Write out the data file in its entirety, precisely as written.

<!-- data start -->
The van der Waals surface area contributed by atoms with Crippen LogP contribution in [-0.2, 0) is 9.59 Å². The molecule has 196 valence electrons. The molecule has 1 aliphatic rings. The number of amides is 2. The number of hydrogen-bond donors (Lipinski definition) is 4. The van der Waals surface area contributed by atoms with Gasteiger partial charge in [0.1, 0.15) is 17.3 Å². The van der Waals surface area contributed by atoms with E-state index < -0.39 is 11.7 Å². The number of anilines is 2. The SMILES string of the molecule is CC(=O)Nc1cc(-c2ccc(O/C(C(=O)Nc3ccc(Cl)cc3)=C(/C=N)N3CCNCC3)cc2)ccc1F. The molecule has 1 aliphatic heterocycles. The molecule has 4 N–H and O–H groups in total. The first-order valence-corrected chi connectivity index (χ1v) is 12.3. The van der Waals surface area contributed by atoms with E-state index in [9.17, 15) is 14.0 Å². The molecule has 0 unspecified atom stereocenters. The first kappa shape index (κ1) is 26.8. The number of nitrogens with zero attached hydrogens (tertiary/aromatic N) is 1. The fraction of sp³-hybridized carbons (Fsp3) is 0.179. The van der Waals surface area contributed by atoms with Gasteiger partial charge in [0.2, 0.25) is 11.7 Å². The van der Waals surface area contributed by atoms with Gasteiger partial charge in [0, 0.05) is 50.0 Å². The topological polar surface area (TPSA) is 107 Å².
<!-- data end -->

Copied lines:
The van der Waals surface area contributed by atoms with Crippen LogP contribution in [-0.2, 0) is 9.59 Å². The molecule has 196 valence electrons. The molecule has 1 aliphatic rings. The number of amides is 2. The number of hydrogen-bond donors (Lipinski definition) is 4. The van der Waals surface area contributed by atoms with Gasteiger partial charge in [0.1, 0.15) is 17.3 Å². The van der Waals surface area contributed by atoms with E-state index < -0.39 is 11.7 Å². The number of anilines is 2. The SMILES string of the molecule is CC(=O)Nc1cc(-c2ccc(O/C(C(=O)Nc3ccc(Cl)cc3)=C(/C=N)N3CCNCC3)cc2)ccc1F. The molecule has 1 aliphatic heterocycles. The molecule has 4 N–H and O–H groups in total. The first-order valence-corrected chi connectivity index (χ1v) is 12.3. The van der Waals surface area contributed by atoms with E-state index in [9.17, 15) is 14.0 Å². The molecule has 0 unspecified atom stereocenters. The first kappa shape index (κ1) is 26.8. The number of nitrogens with zero attached hydrogens (tertiary/aromatic N) is 1. The fraction of sp³-hybridized carbons (Fsp3) is 0.179. The van der Waals surface area contributed by atoms with Gasteiger partial charge in [0.2, 0.25) is 11.7 Å². The van der Waals surface area contributed by atoms with Gasteiger partial charge in [0, 0.05) is 50.0 Å². The topological polar surface area (TPSA) is 107 Å².